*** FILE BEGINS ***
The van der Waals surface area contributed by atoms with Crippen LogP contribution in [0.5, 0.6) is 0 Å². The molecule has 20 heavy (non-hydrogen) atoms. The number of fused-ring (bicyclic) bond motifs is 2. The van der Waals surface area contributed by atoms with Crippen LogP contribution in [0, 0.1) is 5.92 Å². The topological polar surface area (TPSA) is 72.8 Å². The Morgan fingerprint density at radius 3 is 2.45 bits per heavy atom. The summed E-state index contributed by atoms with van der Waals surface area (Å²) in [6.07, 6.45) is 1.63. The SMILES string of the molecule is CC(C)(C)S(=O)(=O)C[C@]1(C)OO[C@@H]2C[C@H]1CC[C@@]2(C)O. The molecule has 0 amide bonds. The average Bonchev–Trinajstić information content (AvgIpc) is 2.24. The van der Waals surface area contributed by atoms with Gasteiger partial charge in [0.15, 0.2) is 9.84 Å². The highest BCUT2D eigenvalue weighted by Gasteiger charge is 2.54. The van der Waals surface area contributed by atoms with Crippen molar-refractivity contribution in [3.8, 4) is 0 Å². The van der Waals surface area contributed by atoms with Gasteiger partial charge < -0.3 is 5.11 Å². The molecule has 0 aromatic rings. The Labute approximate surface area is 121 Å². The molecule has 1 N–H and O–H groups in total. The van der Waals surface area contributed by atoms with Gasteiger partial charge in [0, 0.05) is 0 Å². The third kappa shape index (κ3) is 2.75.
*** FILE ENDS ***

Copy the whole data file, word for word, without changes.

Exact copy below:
The van der Waals surface area contributed by atoms with Crippen LogP contribution in [0.5, 0.6) is 0 Å². The molecule has 20 heavy (non-hydrogen) atoms. The number of fused-ring (bicyclic) bond motifs is 2. The van der Waals surface area contributed by atoms with Crippen LogP contribution in [0, 0.1) is 5.92 Å². The topological polar surface area (TPSA) is 72.8 Å². The Morgan fingerprint density at radius 3 is 2.45 bits per heavy atom. The summed E-state index contributed by atoms with van der Waals surface area (Å²) in [6.07, 6.45) is 1.63. The SMILES string of the molecule is CC(C)(C)S(=O)(=O)C[C@]1(C)OO[C@@H]2C[C@H]1CC[C@@]2(C)O. The molecule has 0 amide bonds. The average Bonchev–Trinajstić information content (AvgIpc) is 2.24. The van der Waals surface area contributed by atoms with Gasteiger partial charge in [0.15, 0.2) is 9.84 Å². The highest BCUT2D eigenvalue weighted by Gasteiger charge is 2.54. The van der Waals surface area contributed by atoms with Crippen molar-refractivity contribution in [3.8, 4) is 0 Å². The van der Waals surface area contributed by atoms with Gasteiger partial charge < -0.3 is 5.11 Å². The molecule has 0 aromatic rings. The Labute approximate surface area is 121 Å². The molecule has 1 N–H and O–H groups in total. The van der Waals surface area contributed by atoms with Gasteiger partial charge in [0, 0.05) is 0 Å². The third kappa shape index (κ3) is 2.75.